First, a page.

Connolly (Jack) - Fulton - Fontaine
Carroll - Akins - Greer
Gergen - Schmidt - Danberg

Oberg - Meyers
Cascalenda - Lamb
Kishel - Montgomery

Stalock - Hjelle - Reiter

Gorowsky - Geoffrion - Stepan
Murray - Thurber - Johnson
Mitchell - Bohmbach - Grotting
Turnbull - Bendickson - Hickey

Smith - McBain
Gardiner - Springer
McDonagh - Goloubef

Connelly (Shane) - Gudmandson

Friday, November 14, 2008


Good to be back home. Here are the lines for the first game against the BADgers.

Connolly (Mike) - Sharp - Kemp
Carroll - Connolly (Jack) - Fontaine
Greer - Akins - Grun
Gergen - Schmidt - Danberg

Oberg - Meyers
Cascalenda - Lamb
Kishel - Montgomery

Stalock - Hjelle - Reiter

Gorowsky - Geoffrion - Stepan
Murray - Thurber - Johnson
Motchell - Dolan - Bohmback
Turnbull - Bendickson - Grotting

Smith - McBain
Gardiner - Little
McDonagh - Goloubef

Connelly (Shane) - Gudmandson

Saturday, November 08, 2008


Our lineups for tonight, starting with the good guys.

Connolly (Mike) - Sharp - Kemp
Akins - Connolly (Jack) - Fontaine
Greer - Carroll - Fulton
Gergen - Schmidt - Danberg

Oberg - Meyers
Cascalenda - Huttel
Kishel - Montgomery

Stalock - Hjelle

Colborne - Bozak - Salazar
Rakhshani - Ruegsegger - Jackson
Maiani - Martin - Ostrow
Glasser - Gifford - Marcuzzi

Wiercioch - Mullen
Ryder - Nutini
Brookwell - Lee

Cheverie - Paulgaard - Guinn


Game 8: Denver 5, UMD 1

UMD goal
Michael Gergen 1 (Cody Danberg, Chad Huttel), 7:29 2nd period. Gergen flew through the neutral zone after getting a feed from Danberg, and his wrist shot trickled past Denver goalie Marc Cheverie.

Just not UMD's day. Hopefully, Saturday goes a bit better for the guys.

When the Bulldogs were playing well, they had trouble finishing in front of the Denver net. Cheverie was sharp, but he got help from UMD players missing their spots and overskating loose pucks.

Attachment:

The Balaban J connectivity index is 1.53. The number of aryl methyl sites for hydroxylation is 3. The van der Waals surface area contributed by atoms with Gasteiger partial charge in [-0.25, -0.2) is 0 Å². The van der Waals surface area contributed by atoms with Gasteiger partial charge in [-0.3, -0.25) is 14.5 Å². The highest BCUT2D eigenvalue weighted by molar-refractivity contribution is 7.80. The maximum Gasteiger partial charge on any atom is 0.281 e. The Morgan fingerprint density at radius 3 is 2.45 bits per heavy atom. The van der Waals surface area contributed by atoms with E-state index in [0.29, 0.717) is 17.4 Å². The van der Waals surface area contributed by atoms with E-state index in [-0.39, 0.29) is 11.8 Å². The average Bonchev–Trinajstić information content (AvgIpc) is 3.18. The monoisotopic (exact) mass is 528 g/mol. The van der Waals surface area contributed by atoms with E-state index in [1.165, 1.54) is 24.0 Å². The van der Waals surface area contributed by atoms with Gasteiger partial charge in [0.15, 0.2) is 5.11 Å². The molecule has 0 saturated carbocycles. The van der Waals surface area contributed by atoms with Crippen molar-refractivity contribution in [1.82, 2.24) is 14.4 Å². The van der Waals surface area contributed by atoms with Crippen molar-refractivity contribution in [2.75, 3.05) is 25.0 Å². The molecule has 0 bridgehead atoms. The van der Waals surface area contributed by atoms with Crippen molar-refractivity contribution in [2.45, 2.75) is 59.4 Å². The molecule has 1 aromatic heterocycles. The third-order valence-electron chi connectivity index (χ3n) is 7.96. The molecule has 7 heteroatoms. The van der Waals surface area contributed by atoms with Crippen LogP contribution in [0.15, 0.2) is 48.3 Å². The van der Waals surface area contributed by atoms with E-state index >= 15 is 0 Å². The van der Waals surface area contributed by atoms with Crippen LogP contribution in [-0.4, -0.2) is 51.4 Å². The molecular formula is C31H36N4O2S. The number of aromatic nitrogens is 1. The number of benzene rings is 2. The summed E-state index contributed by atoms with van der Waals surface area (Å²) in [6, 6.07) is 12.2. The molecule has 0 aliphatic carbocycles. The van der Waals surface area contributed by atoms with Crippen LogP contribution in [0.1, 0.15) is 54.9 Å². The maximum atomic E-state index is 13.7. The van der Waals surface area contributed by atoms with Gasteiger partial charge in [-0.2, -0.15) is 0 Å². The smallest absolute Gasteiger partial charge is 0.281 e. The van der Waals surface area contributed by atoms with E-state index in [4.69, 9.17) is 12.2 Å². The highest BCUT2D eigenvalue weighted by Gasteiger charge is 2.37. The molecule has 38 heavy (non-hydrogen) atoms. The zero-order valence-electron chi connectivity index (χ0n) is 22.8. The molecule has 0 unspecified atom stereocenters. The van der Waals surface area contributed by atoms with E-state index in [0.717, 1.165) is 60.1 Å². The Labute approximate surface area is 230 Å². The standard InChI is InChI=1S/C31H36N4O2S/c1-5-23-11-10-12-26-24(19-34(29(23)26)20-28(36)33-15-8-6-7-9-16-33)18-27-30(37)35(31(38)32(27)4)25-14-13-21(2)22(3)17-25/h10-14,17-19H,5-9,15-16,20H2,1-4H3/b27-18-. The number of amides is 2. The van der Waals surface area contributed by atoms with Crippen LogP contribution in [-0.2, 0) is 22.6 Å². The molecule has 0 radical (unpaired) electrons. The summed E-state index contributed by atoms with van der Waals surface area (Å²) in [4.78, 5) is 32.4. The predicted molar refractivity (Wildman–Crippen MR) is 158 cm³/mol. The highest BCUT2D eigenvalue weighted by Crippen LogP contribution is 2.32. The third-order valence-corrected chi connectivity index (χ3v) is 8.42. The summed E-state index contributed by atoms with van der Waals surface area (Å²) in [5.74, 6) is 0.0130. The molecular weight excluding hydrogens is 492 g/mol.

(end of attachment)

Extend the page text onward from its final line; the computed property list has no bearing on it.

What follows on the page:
Then things started going badly. Alex Stalock wasn't able to cover a loose puck in the crease that appeared to hit a teammate as he dove towards it, allowing Luke Salazar to get an easy goal. That came after Salazar put a rebound in an open net when Stalock made a save and Huttel lost a battle in front of the net.

Goals by Rhett Rakhshani and Tyler Bozak on the power play were too easy, as both players were open for backdoor goals while Stalock was on the other side of the net.

Brady Hjelle made his UMD debut in the third period, stopping all nine shots he faced. We'll see tonight if Stalock benefits from watching the third period from the bench.

Then again, none of the goals were really his fault. It's not like he has to play better. Instead, the guys in front of him do. They took pretty good care of Hjelle. If they can do the same tonight for Stalock, you can expect a different result.

Friday, November 07, 2008


Here are tonight's lines, first for the visitors.

Fulton - Connolly (Jack) - Fontaine
Connolly (Mike) - Sharp - Kemp
Carroll - Akins - Greer
Gergen - Schmidt - Danberg

Oberg - Meyers
Cascalenda - Huttel
Montgomery - Lamb

Stalock - Hjelle

Colborne - Bozak - Salazar
Rakhshani - Ruegsegger - Jackson
Maiani - Martin - Ostrow
Glasser - Gifford

Wiercioch - Mullen
Ryder - Nutini
Brookwell - Lee

Cheverie - Paulgaard - Guinn

Thursday, November 06, 2008


I feel like I practically live here.

Five times in less than four seasons, UMD has made the trip to Denver. Usually, it goes pretty well for them, with last year's playoff series a notable exception.

This series ought to be thoroughly interesting. Denver, with guys like Tyler Bozak, Tyler Ruegsegger, Rhett Rakhshani, Patrick Mullen, Luke Salazar, and so on, has the top offense in the WCHA.

UMD, thanks in large part to the play of guys like MacGregor Sharp, Justin Fontaine, and the unrelated Connolly brothers (Mike and Jack), is right behind Denver on the scoring ledger.

And this might actually be an okay time to get Denver on the schedule. The Pioneers are coming off two non-wins (a home tie and a road loss) against rival Colorado College. In those games, Richard Bachman stood on his head while carrying the Tigers on his back. He stopped 84 of 88 shots, including some amazing saves during Denver's power plays.